In the Mideast, Tech Start-Ups Seek Support

When Lebnan Nader introduced his iPhone app in late August, the game was an instant hit. Within four days Birdy Nam Nam — think Angry Birds meets Arab Spring — had been downloaded more than 400,000 times.

His next challenge is to find outside money to make the business grow. Mr. Nader, who developed the program on a shoestring budget of $1,000 with help from his brother and a friend, wants to use the money to add features like online sharing and sound effects. But despite his success, Mr. Nader, 26, stumbled across a potential venture capital investor only by accident.

“I was at a bar one night and ran into a friend from high school who is the financial director of a VC fund,” said Mr. Nader, who lives in Beirut. “I am now working on a proposal for his partners.”

For budding technology entrepreneurs like Mr. Nader, the fund-raising process is largely informal and unstructured.

While venture capital firms have existed in the area for more than a decade, they have generally been offshoots of private equity firms. Typically, they deployed large amounts of capital to a few companies already generating revenue. Young entrepreneurs with promising ideas had few options to finance their ideas, besides rich relatives or family connections.

But a small network of angel investors, incubators and early stage venture capital firms is developing to nurture young start-ups in the Mideast.

Oasis500, which started last year, wants to invest $30 million in 500 companies across the region by 2014. SeedStartup, an incubator based in Dubai, plans to start a seed fund this month, as does Lebanon’s Seeqnce in 2012. PlugandPlay and Tahrir2, technology-focused initiatives in Egypt that began this year, are offering financing and mentorship to entrepreneurs.

ANGEL Samih Toukan, chairman of the Jabbar Internet Group, is considering investing personal funds in tech projects.

“It’s easier to get funding for a gas station than to start the next Facebook or Twitter in the Mideast,” said Shervin Pishevar, a managing director at Menlo Ventures in California who works with Oasis500 as a mentor. “But this is slowly changing in terms of culture and access to capital.”

The effort — driven by established Mideast technology executives like Fadi Ghandour of Aramex and Samih Toukan of, and Silicon Valley stalwarts like Mr. Pishevar — is as much about mentorship as it is about money.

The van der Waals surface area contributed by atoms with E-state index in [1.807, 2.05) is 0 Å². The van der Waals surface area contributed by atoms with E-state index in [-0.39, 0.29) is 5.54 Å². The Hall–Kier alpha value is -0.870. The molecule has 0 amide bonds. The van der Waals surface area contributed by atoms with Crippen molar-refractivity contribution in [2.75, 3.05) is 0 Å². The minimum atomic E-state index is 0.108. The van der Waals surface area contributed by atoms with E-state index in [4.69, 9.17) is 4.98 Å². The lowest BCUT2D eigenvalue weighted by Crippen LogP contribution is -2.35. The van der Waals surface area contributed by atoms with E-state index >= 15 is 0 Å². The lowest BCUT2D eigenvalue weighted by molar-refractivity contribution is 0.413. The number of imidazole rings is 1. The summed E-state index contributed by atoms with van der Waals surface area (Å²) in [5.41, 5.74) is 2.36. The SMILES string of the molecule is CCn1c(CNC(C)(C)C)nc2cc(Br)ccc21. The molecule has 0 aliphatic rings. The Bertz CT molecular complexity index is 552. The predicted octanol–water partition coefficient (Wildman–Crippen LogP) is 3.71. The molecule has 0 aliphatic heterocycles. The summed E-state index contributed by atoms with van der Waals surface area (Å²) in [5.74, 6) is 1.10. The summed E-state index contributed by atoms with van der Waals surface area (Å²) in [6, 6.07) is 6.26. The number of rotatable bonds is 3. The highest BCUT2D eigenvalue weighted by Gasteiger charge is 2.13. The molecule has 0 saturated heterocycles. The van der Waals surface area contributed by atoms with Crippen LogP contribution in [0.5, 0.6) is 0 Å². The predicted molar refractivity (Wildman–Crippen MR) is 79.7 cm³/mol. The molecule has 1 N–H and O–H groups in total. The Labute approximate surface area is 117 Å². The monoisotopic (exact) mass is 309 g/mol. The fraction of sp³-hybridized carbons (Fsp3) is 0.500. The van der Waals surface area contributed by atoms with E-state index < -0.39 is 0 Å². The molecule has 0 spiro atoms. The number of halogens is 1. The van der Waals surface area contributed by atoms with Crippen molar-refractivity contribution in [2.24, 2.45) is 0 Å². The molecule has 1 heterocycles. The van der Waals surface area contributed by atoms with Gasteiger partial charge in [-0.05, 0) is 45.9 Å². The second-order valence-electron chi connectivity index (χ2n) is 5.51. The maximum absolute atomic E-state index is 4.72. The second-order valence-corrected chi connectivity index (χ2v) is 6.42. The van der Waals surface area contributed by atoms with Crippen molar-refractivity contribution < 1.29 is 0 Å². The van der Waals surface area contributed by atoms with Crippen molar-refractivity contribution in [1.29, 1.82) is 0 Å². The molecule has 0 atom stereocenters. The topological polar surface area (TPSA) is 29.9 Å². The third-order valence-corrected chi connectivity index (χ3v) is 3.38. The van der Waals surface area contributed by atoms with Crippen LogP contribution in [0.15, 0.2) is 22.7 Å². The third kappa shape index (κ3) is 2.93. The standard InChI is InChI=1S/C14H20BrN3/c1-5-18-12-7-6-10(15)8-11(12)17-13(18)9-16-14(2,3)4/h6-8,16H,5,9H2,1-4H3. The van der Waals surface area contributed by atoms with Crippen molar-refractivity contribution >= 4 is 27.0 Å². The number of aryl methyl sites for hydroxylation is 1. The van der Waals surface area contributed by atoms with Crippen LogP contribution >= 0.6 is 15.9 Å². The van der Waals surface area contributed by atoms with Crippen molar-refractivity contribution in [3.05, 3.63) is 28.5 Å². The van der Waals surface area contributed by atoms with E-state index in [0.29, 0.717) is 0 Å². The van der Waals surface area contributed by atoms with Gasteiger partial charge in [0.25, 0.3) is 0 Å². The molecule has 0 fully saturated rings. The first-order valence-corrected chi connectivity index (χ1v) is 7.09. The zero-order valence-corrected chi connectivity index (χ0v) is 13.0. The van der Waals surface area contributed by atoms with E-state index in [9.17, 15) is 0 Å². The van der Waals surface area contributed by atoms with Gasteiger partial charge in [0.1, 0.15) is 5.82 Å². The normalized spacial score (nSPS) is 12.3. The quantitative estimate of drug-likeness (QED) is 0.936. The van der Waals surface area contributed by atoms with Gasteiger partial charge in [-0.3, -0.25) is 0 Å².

Oasis500 holds a six-day boot camp for entrepreneurs, where attendees get a crash course in corporate finance, accounting and marketing. The organization also holds events on creating business models and fund-raising. After completing a two-day program, Ramez Kawar, the founder of, which pairs Arabic-speaking freelancers with projects, secured approximately $14,000 in financing from the organization. He is using the money to advertise more heavily on Facebook and pay back salaries.

“Creating a fund and throwing money at the problem is not enough,” said Usama Fayyad, the executive chairman of Oasis500 who was previously the chief data officer at Yahoo. “We focus on addressing the much larger problem of how to train people.”

At its core, Oasis500 is a vast network of leaders in entrepreneurship and technology. In all, the group has more than 60 mentors, including a former Jordanian minister for information technology, Marwan Juma, and Mr. Ghandour, who listed his logistics company, Aramex, on the Nasdaq in 1997 and on the Dubai Financial Market in 2005.

Such organizations also connect entrepreneurs to angel investors who provide capital for start-ups. Mr. Toukan, who sold the Arabic e-mail Web site to Yahoo for a landmark $175 million in 2009, is working with Oasis500, judging investment pitches. The entrepreneur, who was able to secure financing for Maktoob from private equity firms, including $2 million from EFG Hermes and $5 million from Abraaj Capital, is considering investing personal money in projects.

“When I started Maktoob in 2000, there weren’t any real VC firms or investors willing to fund early stage companies, especially Internet companies that didn’t make a return for years,” said Mr. Toukan, who is the chairman of the Jabbar Internet Group. “The mentality is still new in our part of the world,” he said. The company also has a venture capital arm that invests in technology companies.

More than 25 entrepreneurs have been short-listed for SeedStartup’s first incubator. The organization, which is based in Dubai, will make its final selections on Sept. 30. It is ready to give $25,000 to 10 entrepreneurs in exchange for a 10 percent stake in the companies. The top performers will get a chance to apply for a $250,000 investment after the three-month program.

As with all nascent industries, the Mideast venture capital scene still faces growing pains. The legal and bureaucratic hurdles in the region add a unique layer of complexity. In Dubai, for example, registration costs for new businesses or office space are high, and a bounced check can translate to jail time, according to Habib Haddad, a regional entrepreneur.

But investors say a cultural shift is taking place. After the revolutions in 2011, Mr. Ghandour of Aramex said that government was paying more attention to job creation, as a way to support the growing young population. And start-ups could play a critical role in that development.

“We will see much more of this because youth are demanding new jobs and at the same time, governments cannot continue to be the main employers,” Mr. Ghandour said.

“Even with the unstable political climate recently, we’ve seen how youth responded with heightened social media activity and new online ventures,” Mr. Toukan said. “This fresh entrepreneurial spirit is the real Arab Spring.”

By: Sara Hamdan

Source: The New York Times / PDF

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